The world feels heavy right now. Beyond what is happening economically and politically, beyond all the deaths. So many relationships I know are going through transitions, or breaking apart.
My friend Nina’s is one such relationship. She has been married to her husband Ty for 18 years, but for at least nine of those years, I have heard her complaints that she feels neglected, and like he doesn’t love her or want to spend time with her. When I asked her once what she loved about him, she told me that he’s a great husband. I asked her to elaborate. “If he’s such a great husband, then why are you telling me you feel neglected and like you’re not a priority in his life?”
She thought about it for a moment and then said, “Well, he’s a good provider, and a great dad, who makes it a point to show up for our sons’ soccer matches or piano recitals.”
I nodded. “So he earns a lot of money, and he makes your boys feel important to him. That makes him a decent dad. But unless money is the thing you care about most in the world, it seems that you’re getting short shrift.” Tears welled up in her eyes.
“Sure, finances are important, but so is spending time together. So is connecting and flirting, and intimacy.”
I asked if they played together and she told me that they like to golf and take family vacations with the boys, but nearly all their outings involve other people. They meet friends to go out to dinner. They take their boys on vacations, or they vacation separately; She goes on girls’ trips and he hangs with his guys.
Now that her boys are older, don’t need her as much, and will be heading to college soon, she has come to the realization that she wants to be done with her marriage. Nina wants to be free to find someone who will desire her, and get excited to spend time with her. Oh, how I remember that ache.
Recently, she screwed up her courage and told him that she wanted a divorce. He was sitting on the couch reading and a show was playing in the background. And rather than asking why she felt that way, or what he could do to fix it, or what she needed that she wasn’t getting, Ty simply peered up at her over his book and said, “We don’t get divorced; We’re Catholic.”
Nina laughed bitterly. “We won’t be the first Catholics to divorce,” she told him. “But I am done with this. I’m done feeling like this.”
Reality didn’t set in at first. He didn’t believe her because she didn’t immediately take action, and she delayed filing. She didn’t move out, but she did start to withdraw her attention from him. And then one day at work, he had a panic attack, suddenly believing that she meant what she said. His first priority was what everyone around them would think. What would his family think, or the people at church?
Nina replied, “I don’t care what they think; tell them whatever you want. But I am tired of being dismissed and ignored. I want a divorce, and I am planning to go talk to a lawyer. We can make this easy and amicable for the boys, or not; that choice is yours, but for years, I’ve been giving my all to this marriage and this family and I feel like I have been bled dry.”
It was only then that Ty started to believe her. It was only then that he started doting on her and paying attention and attempting to solidify their connection.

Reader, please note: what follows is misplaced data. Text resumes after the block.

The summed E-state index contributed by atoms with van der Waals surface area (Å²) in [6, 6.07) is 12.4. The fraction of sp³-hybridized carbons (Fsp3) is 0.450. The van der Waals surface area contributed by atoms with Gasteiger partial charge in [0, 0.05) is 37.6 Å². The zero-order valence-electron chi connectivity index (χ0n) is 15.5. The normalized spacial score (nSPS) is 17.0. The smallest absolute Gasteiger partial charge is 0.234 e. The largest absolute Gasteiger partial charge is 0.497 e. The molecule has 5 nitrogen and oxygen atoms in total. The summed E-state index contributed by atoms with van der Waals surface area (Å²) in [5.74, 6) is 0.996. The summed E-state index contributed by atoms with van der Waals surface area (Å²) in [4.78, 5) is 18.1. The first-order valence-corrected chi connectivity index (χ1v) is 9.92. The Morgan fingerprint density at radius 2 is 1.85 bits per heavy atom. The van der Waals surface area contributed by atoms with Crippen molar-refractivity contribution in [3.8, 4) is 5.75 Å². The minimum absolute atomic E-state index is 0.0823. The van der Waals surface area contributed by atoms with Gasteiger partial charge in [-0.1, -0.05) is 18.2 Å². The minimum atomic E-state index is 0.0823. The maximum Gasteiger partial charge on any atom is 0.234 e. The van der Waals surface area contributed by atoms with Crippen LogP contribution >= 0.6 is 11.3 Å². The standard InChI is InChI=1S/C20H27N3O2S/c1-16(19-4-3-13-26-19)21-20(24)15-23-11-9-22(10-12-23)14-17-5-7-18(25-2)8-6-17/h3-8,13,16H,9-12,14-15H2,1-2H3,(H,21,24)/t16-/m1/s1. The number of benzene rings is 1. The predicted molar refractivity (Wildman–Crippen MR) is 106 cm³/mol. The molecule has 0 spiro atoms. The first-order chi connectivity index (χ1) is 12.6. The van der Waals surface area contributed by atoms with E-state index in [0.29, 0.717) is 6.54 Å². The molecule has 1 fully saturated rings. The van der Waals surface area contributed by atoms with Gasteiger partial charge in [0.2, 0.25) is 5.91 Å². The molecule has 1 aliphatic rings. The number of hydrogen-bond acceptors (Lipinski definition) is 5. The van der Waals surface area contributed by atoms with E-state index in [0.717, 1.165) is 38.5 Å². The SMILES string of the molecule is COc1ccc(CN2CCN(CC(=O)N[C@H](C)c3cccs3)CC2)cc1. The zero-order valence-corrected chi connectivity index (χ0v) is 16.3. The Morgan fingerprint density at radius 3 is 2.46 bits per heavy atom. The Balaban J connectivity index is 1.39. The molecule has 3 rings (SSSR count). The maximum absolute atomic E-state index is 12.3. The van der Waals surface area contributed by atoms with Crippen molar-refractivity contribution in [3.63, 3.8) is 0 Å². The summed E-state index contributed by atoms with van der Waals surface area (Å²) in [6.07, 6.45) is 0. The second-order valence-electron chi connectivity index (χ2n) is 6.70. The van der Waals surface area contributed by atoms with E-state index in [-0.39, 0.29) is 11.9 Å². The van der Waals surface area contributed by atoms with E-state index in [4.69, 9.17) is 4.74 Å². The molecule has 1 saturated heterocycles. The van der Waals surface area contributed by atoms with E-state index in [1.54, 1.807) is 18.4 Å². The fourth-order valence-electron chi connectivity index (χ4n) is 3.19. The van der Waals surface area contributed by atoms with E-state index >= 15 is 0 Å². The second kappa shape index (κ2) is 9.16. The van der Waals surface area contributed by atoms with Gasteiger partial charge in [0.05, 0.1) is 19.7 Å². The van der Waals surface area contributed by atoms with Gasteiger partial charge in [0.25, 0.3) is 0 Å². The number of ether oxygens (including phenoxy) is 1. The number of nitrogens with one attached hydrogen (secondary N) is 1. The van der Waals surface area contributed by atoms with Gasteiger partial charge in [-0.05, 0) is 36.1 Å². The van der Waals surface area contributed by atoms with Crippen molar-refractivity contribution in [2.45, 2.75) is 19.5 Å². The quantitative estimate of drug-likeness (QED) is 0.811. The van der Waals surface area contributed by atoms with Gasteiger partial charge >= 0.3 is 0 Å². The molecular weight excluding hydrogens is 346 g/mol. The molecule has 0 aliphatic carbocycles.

The problem was that by this point, Nina was tired of waiting for him to show her love and care. She was tired of sitting around on his back burner, hoping he’d think of her and pay attention. She was tired of being his wife, his accessory, his caretaker. She was just plain tired.
She felt like a wild plant that had been dug up, tenderly put into a pretty little pot, and then set on the windowsill. She had been ignored and neglected and underwatered for too long and was shriveling up. And only then, when big blinking warning lights flashed and a final alarm sounded did Ty think to water her. But instead of giving her the water she needed all along, which would keep her soil moist and her roots supple (not the double entendre you think it is), he was drowning her and water wasn’t able to be absorbed into the soil. It was simply overflowing from the pot and spilling onto the floor, while the wild plant continued to dry up.
I don’t know; Maybe he thought he could just run out to Home Depot and pick up a fresh plant and reuse that same pot. Maybe he just didn’t know how to nurture this plant. Maybe she didn’t come with instructions.
In this (perhaps poorly used) analogy, underwatering is ignoring the relationship, caring too little, thereby sabotaging closeness and intimacy. Whether you’re a wild plant or a person, underwatering is neglecting the relationship and will kill love. In contrast, the overwatering that Ty was suddenly attempting might be construed as caring too much, but it’s actually just trying to counteract a habit of laziness and disinterest. It comes from desperation to not lose the plant, but that too will wither love.
For now, Nina and Ty are just taking it a day at a time. I don’t know if they can recover or if the plant needs to be returned outdoors, but I’m glad they are finally having real conversations about what they each need in order to feel loved and appreciated in a relationship.
These little dribbles of water are the first step.
This post was previously published on medium.com.
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